There are several movies to get excited about that open this weekend.  First and foremost is “The Informant,” starring Matt Damon.  It takes your usual FBI rat story and flips it on its head, turning it into a comedy.  I have always thought Damon has a great knack for subtle comedy, perfectly illustrated in the “Ocean’s” movies.  The director is Steven Soderbergh, Oscar winner for “Traffic,” but has also helmed “Erin Brockovich” and all three “Ocean’s” films.  And the good news is that this is only Matt Damon’s first role of the year with Oscar potential (see the December preview later).

Also opening is “Jennifer’s Body,” which is the first film written by Diablo Cody since winning the Oscar for “Juno.”  It stars Hollywood’s beauty queen Megan Fox as a vampire who eats guys at her high school.  Her presence alone will drive every young guy in America to this movie.  It also features Amanda Seyfried, one of the bright spots in the otherwise disastrous film adaptation of “Mamma Mia!”  I love the quick-witted humor of “Juno,” and although this doesn’t appear to offer similar antics, curiosity (and Megan Fox) will probably get me.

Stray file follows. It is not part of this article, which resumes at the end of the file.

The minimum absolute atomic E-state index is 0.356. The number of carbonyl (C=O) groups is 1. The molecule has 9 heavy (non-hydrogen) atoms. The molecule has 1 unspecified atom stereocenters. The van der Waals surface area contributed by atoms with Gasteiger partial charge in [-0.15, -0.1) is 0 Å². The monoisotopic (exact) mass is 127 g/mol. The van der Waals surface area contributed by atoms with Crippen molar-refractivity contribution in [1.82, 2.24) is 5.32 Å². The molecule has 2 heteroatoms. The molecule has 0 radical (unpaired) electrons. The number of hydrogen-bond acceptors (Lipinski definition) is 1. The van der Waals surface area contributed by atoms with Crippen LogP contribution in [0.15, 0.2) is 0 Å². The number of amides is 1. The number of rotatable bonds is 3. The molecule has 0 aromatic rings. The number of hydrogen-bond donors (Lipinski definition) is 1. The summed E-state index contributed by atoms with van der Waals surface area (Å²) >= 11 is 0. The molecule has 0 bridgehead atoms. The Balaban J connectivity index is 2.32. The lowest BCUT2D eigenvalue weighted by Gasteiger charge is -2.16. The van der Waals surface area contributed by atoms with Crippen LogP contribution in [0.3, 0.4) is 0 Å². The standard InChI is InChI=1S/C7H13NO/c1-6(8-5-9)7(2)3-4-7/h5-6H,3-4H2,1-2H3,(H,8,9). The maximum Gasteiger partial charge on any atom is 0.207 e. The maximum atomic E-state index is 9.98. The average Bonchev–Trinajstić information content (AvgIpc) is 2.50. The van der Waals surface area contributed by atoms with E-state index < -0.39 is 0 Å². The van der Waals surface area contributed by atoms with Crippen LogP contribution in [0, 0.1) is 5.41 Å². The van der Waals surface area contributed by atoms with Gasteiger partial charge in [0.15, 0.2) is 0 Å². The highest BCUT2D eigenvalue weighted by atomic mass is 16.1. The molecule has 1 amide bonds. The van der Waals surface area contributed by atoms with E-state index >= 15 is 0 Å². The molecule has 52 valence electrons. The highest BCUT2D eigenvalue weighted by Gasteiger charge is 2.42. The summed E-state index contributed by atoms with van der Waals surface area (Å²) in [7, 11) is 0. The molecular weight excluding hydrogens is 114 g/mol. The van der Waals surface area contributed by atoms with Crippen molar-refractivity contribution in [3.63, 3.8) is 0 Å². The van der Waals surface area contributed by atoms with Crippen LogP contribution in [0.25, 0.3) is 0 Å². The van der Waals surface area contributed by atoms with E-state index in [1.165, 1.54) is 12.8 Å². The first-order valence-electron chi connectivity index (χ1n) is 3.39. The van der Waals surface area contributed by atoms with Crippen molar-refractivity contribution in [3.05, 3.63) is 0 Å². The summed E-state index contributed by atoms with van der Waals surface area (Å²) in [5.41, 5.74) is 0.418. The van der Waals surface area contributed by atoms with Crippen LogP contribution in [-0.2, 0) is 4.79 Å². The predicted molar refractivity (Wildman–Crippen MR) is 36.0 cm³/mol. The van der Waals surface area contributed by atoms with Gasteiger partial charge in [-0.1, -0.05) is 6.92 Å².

In limited release, “Bright Star” opens, a movie consider by many to be a major Oscar player.  It isn’t the kind of movie that excites me just from watching the trailer, but the buzz surrounding it coming out of the Cannes Film Festival can’t be discarded.  The movie follows the life of the poet John Keats in the early 1800s.  It is directed by Jane Campion, writer/director of “The Piano,” and features a cast of nearly no recognizable names.  I feel obliged to tell you about it because many are sure that you will be hearing about it during awards season and also because so many people love movies set in the beautiful English country with tons of beautiful costumes and people.